The recent results of the Pew Study of American Jewish Community shared the astounding conclusion that the number of, “Nones,” those Jews who claim no religious affiliation or identity, is increasing in number, particularly among the younger demographic slice of our Jewish communities.
We have two immediate options: to ignore this emerging trend, responding solely with minimal resources; or to realize this as an imminent threat to both Jewish survival and the current and future strength of Jewish continuity, whether locally, nationally, or worldwide.
I opt for the latter choice. I’m afraid we are doing too little to give priority towards meeting this challenge. Whether we like it or not, the next generation of Jews are largely disengaged from the active and unwavering support of Israel; their family life is comprised largely of interfaith marriages and dual faith marriages; there are more Jews of color, and more blended households in terms of culture, ethnicity, race as well as religion.
What we do, now, to actively challenge ourselves to embrace this reality, and these real-life, new models and patterns of Jewish family dynamics, will have profound impacts on our Jewish communal life in the immediate and long term future. Are we doing enough? The simple answer is “no”…not yet. There is still an opportunity to engage these Jews, to embrace them, and to envelope them within the tent of our Jewish community. Their inclusion should be among our highest priorities.
How best to do so? It will require a huge shift in Jewish organizational and funding priorities. Does the courage exist within existing Jewish communal institutions to make that bold adjustment?
A brief, yet related, story:
When I was in college, I went on a UJA college-age mission to Israel. I remember hearing a lecture delivered by Dr. Eliezer Jaffe, then professor of Social Welfare at the Hebrew University in Jerusalem. This was about forty years ago, yet what he said then, still has resonance now. In short, he articulated the belief that if American Jewry sincerely wishes to sustain a safe and secure Jewish future for the State of Israel, the most valuable funding priority it has, is the need to find and fund ways to support, sustain, and strengthen Jewish life in America. All in the attempt to create a vigorous and vibrant future for American Jewry.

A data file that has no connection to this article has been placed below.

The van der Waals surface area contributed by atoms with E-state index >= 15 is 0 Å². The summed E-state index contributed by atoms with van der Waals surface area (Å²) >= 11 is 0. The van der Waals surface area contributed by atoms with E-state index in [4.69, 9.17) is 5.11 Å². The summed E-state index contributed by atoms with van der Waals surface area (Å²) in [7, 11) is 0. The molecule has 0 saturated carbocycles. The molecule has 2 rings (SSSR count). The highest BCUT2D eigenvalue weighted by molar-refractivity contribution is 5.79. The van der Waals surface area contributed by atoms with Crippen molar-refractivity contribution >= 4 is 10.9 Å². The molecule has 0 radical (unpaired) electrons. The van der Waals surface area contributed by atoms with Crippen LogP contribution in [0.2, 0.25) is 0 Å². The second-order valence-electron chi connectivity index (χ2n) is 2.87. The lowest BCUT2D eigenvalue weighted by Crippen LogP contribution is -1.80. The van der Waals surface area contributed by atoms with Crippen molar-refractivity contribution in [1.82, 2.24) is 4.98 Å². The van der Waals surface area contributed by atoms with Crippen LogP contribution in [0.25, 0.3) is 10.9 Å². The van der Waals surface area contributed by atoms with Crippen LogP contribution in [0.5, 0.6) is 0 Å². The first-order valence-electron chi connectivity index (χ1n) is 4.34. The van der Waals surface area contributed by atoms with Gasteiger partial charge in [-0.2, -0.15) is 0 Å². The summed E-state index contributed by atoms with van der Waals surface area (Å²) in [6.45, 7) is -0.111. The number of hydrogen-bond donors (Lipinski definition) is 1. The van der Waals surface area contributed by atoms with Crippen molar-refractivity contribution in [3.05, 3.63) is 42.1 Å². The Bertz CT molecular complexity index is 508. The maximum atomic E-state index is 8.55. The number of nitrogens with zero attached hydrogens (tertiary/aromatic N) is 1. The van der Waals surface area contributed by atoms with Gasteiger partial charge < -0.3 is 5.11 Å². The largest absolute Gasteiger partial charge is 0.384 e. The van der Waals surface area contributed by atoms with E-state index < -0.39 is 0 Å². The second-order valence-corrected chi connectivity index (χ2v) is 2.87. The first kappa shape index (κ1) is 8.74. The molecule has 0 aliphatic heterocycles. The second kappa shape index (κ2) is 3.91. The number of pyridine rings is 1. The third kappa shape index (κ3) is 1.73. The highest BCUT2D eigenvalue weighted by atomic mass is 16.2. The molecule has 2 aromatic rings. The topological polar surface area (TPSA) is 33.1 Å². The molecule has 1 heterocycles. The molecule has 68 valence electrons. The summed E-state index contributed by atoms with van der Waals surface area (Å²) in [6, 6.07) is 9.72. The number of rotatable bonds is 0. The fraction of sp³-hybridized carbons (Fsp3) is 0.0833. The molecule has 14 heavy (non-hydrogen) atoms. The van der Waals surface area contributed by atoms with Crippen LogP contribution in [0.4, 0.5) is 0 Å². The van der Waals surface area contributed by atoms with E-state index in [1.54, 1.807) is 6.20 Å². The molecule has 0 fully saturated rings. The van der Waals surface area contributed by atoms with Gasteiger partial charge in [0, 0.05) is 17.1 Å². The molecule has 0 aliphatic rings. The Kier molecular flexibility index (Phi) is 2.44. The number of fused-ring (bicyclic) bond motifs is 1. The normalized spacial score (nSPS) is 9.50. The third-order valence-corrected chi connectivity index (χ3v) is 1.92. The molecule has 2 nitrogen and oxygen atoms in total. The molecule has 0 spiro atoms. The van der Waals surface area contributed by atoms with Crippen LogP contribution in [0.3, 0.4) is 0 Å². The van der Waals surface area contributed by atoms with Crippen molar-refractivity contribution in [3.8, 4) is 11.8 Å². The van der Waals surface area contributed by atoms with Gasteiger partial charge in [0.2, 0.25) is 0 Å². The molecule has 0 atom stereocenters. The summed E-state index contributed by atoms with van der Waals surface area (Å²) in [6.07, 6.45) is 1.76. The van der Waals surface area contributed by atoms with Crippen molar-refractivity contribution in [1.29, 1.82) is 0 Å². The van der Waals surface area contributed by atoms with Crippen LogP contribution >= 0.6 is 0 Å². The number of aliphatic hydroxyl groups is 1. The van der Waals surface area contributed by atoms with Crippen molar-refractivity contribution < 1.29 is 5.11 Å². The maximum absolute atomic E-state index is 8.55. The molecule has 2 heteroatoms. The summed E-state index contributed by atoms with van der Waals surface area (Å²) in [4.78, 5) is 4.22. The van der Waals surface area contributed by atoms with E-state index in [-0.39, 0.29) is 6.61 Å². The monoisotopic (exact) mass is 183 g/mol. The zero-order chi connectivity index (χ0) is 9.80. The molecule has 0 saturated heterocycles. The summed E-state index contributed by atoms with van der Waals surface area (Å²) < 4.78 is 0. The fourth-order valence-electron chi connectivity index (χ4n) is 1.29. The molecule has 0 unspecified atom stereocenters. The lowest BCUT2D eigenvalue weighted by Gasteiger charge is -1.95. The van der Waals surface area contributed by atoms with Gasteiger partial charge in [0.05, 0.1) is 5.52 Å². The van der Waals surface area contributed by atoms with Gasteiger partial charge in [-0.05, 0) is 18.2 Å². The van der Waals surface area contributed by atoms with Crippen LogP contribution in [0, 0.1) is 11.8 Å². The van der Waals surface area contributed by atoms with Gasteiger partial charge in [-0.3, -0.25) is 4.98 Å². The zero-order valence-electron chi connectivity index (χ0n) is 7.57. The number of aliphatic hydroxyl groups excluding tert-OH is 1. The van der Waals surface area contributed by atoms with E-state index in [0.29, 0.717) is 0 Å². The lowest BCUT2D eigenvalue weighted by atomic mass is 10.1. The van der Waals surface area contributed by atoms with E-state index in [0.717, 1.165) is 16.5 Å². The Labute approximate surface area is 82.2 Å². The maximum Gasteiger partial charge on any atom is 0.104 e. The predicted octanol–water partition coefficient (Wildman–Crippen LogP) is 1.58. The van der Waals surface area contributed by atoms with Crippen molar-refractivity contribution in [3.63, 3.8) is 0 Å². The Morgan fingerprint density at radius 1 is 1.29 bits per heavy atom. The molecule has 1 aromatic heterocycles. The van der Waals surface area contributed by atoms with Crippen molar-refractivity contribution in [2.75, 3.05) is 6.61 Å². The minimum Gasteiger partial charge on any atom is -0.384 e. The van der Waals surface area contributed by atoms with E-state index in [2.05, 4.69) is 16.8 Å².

Our Federation does a tremendous amount to support Jewish Day School, Middle School, and an emerging Jewish High School. It is a wonderful commitment, yet one which reaches only a small segment of our Jewish community, including or youngest families and their children.
It is good, but is it good enough?
What if we offered free or reduced Religious School tuition to every family that sought a Jewish supplementary school education for their children?
What if we offered to cover a certain portion of synagogue dues for the first year or two of a young person’s or young family’s membership?
What if we offered to cover the compensation costs of our Religious School teachers?What if we were willing, just to try it, for a brief initial trial period?
Please understand: All these actions would take boldness and courage. They would require a significant diversion of funds from our commitment to human services in Israel. Yet in return, they have the chance of making the Jewish community put its money where its mouth is, demonstrating its commitment to the next generation in significant, tangible ways, with immediate impact. That, in turn, would make the case for communal giving ever more relevant, and meaningful, especially to those parents of the next generation, as well as their grandparents. It might even raise the intake of the Federation’s annual campaign.
The “Nones” are not Nothing.
In terms of the Jewish future…They. Are. Everything.
Rabbi Mark Schiftan is the Senior Rabbi of the Temple